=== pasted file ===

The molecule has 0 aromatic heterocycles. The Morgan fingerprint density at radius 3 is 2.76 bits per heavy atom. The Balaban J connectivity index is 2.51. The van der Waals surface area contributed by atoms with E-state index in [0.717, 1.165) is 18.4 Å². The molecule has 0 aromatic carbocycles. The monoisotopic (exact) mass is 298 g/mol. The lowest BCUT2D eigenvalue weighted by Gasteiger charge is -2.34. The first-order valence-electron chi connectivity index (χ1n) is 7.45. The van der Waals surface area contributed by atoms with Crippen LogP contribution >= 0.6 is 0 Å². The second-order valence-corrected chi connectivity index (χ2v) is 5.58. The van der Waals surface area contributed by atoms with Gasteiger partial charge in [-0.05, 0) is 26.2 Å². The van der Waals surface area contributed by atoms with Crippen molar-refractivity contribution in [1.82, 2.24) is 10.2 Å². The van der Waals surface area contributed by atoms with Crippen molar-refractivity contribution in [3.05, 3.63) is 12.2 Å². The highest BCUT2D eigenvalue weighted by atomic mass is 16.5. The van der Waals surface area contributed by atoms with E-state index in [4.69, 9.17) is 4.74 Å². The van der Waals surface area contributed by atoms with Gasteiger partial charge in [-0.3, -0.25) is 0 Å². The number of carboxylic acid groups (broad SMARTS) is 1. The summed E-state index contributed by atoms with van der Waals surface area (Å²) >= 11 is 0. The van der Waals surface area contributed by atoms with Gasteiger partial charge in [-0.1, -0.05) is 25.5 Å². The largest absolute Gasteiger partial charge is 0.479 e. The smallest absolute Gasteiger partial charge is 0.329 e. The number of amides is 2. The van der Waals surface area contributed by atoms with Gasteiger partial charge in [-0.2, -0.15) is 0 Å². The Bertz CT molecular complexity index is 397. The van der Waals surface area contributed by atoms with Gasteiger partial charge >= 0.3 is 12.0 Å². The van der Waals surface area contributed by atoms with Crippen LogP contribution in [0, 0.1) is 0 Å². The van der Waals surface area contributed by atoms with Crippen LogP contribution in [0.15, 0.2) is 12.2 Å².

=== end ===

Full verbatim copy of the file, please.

The molecule has 0 aromatic heterocycles. The Morgan fingerprint density at radius 3 is 2.76 bits per heavy atom. The Balaban J connectivity index is 2.51. The van der Waals surface area contributed by atoms with E-state index in [0.717, 1.165) is 18.4 Å². The molecule has 0 aromatic carbocycles. The monoisotopic (exact) mass is 298 g/mol. The lowest BCUT2D eigenvalue weighted by Gasteiger charge is -2.34. The first-order valence-electron chi connectivity index (χ1n) is 7.45. The van der Waals surface area contributed by atoms with Crippen LogP contribution >= 0.6 is 0 Å². The second-order valence-corrected chi connectivity index (χ2v) is 5.58. The van der Waals surface area contributed by atoms with Gasteiger partial charge in [-0.05, 0) is 26.2 Å². The van der Waals surface area contributed by atoms with Crippen molar-refractivity contribution in [1.82, 2.24) is 10.2 Å². The van der Waals surface area contributed by atoms with Crippen molar-refractivity contribution in [3.05, 3.63) is 12.2 Å². The highest BCUT2D eigenvalue weighted by atomic mass is 16.5. The van der Waals surface area contributed by atoms with E-state index in [4.69, 9.17) is 4.74 Å². The van der Waals surface area contributed by atoms with Gasteiger partial charge in [-0.3, -0.25) is 0 Å². The number of carboxylic acid groups (broad SMARTS) is 1. The summed E-state index contributed by atoms with van der Waals surface area (Å²) >= 11 is 0. The van der Waals surface area contributed by atoms with Gasteiger partial charge in [-0.1, -0.05) is 25.5 Å². The largest absolute Gasteiger partial charge is 0.479 e. The smallest absolute Gasteiger partial charge is 0.329 e. The number of amides is 2. The van der Waals surface area contributed by atoms with Gasteiger partial charge in [-0.2, -0.15) is 0 Å². The Bertz CT molecular complexity index is 397. The van der Waals surface area contributed by atoms with Gasteiger partial charge >= 0.3 is 12.0 Å². The van der Waals surface area contributed by atoms with Crippen LogP contribution in [0, 0.1) is 0 Å². The van der Waals surface area contributed by atoms with Crippen LogP contribution in [0.15, 0.2) is 12.2 Å².